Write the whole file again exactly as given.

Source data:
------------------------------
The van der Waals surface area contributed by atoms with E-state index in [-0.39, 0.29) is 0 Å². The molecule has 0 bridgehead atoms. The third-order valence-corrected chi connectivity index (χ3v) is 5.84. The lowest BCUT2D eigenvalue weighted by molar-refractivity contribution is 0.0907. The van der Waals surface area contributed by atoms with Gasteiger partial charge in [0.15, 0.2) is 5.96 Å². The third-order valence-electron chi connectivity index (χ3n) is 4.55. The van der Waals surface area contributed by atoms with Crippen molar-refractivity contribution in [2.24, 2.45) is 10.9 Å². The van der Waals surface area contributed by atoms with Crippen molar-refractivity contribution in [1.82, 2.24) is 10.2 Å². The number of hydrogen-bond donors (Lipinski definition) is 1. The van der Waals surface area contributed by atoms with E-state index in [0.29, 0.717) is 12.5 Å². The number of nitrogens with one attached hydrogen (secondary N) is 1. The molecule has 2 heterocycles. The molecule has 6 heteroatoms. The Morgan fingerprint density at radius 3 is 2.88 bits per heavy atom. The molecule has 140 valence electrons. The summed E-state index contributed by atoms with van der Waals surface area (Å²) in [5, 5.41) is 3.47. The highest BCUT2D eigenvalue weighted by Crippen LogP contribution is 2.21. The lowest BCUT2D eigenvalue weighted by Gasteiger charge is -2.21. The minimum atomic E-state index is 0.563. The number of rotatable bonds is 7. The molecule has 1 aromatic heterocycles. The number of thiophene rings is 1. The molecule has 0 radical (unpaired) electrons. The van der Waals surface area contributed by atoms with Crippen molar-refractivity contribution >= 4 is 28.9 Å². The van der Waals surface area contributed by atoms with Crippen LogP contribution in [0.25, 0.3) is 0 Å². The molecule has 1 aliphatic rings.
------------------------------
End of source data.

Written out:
The van der Waals surface area contributed by atoms with E-state index in [-0.39, 0.29) is 0 Å². The molecule has 0 bridgehead atoms. The third-order valence-corrected chi connectivity index (χ3v) is 5.84. The lowest BCUT2D eigenvalue weighted by molar-refractivity contribution is 0.0907. The van der Waals surface area contributed by atoms with Gasteiger partial charge in [0.15, 0.2) is 5.96 Å². The third-order valence-electron chi connectivity index (χ3n) is 4.55. The van der Waals surface area contributed by atoms with Crippen molar-refractivity contribution in [2.24, 2.45) is 10.9 Å². The van der Waals surface area contributed by atoms with Crippen molar-refractivity contribution in [1.82, 2.24) is 10.2 Å². The number of hydrogen-bond donors (Lipinski definition) is 1. The van der Waals surface area contributed by atoms with E-state index in [0.29, 0.717) is 12.5 Å². The number of nitrogens with one attached hydrogen (secondary N) is 1. The molecule has 2 heterocycles. The molecule has 6 heteroatoms. The Morgan fingerprint density at radius 3 is 2.88 bits per heavy atom. The molecule has 140 valence electrons. The summed E-state index contributed by atoms with van der Waals surface area (Å²) in [5, 5.41) is 3.47. The highest BCUT2D eigenvalue weighted by Crippen LogP contribution is 2.21. The lowest BCUT2D eigenvalue weighted by Gasteiger charge is -2.21. The minimum atomic E-state index is 0.563. The number of rotatable bonds is 7. The molecule has 1 aromatic heterocycles. The number of thiophene rings is 1. The molecule has 0 radical (unpaired) electrons. The van der Waals surface area contributed by atoms with Crippen molar-refractivity contribution >= 4 is 28.9 Å². The van der Waals surface area contributed by atoms with Crippen LogP contribution in [0.25, 0.3) is 0 Å². The molecule has 1 aliphatic rings.